The Court of Appeals' decision leaves this Court with little discretion other than to grant Defendants' motions. The Court finds that in light of the Court of Appeals' opinions in Friends of the Vietnam Veterans Memorial v. Kennedy, 325 U.S. App. D.C. 151, 116 F.3d 495, 498 (1997) and ISKCON of Potomac, Inc. v. Kennedy, 314 U.S. App. D.C. 63, 61 F.3d 949 (1995), the additional claims of Plaintiffs Henderson and Phillips will be futile. The Court of Appeals has made it abundantly clear that the Park Service's absolute ban on the sale of T-shirts passes constitutional muster under the First Amendment. The Court of Appeals afforded deference to the Park Service's judgment that a complete ban was necessary to achieve its purpose. According to the Court of Appeals, the judiciary did not have "the authority to replace the Park Service as the manager of the Nation's parks or . . . the competence to judge how much protection of parklands is wise and how that level of conservation is to be attained." Friends of the Vietnam Veterans Memorial v. Kennedy, 325 U.S. App. D.C. 151, 116 F.3d 495, 498 (1997) (quoting Clark v. Community for Creative Non-Violence, 468 U.S. 288, 299, 82 L. Ed. 2d 221, 104 S. Ct. 3065 (1984)). As a result, the Court of Appeals held that it would not consider "what the Park Service could have done" to limit its regulation so that it would be less restrictive of the Plaintiffs' speech. Id. Under this reasoning, the Park Service's regulation would clearly withstand any level of judicial scrutiny. Accordingly, this Court, after reconsidering its grant of leave for Plaintiffs to file their amended complaint, will now deny the Plaintiffs' request for leave to amend their complaint. The Court will also grant Defendants' motion to dismiss the case as to all Plaintiffs.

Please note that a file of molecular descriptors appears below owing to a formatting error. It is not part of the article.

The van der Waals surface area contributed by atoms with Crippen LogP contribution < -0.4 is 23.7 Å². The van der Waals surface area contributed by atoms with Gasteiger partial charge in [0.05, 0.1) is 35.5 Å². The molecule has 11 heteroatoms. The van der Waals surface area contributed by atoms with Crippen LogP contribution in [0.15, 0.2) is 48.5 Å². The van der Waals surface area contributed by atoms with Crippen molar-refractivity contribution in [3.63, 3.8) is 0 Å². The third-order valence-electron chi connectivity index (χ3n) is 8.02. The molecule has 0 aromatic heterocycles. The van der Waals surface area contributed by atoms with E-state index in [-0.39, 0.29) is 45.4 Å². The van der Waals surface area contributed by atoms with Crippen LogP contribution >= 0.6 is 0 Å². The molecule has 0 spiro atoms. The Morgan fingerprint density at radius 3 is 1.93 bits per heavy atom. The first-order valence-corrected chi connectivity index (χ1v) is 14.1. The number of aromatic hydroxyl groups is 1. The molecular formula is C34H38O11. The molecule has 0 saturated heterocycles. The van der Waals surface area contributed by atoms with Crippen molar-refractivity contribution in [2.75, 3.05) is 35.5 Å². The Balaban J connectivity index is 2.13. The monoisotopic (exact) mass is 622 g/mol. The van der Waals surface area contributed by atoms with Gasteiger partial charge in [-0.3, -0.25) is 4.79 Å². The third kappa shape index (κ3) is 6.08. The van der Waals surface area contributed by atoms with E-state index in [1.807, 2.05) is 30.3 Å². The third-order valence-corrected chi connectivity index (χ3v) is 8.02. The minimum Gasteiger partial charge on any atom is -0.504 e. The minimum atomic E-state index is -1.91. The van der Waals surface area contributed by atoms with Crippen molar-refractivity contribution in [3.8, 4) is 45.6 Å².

In its opinion in this case and its earlier opinion in ISKCON, the Court of Appeals announced that while Plaintiffs could not sell their wares on the Mall, they could give them away. This distinction between commercial and non-commercial speech has posed a significant problem for those who want to invoke this part of the Court of Appeals' decision and give away their T-shirts. At the recent hearing on Defendants' motions, Plaintiffs raised this issue and have asked the Court to define the permissive bounds of T-shirt giveaways.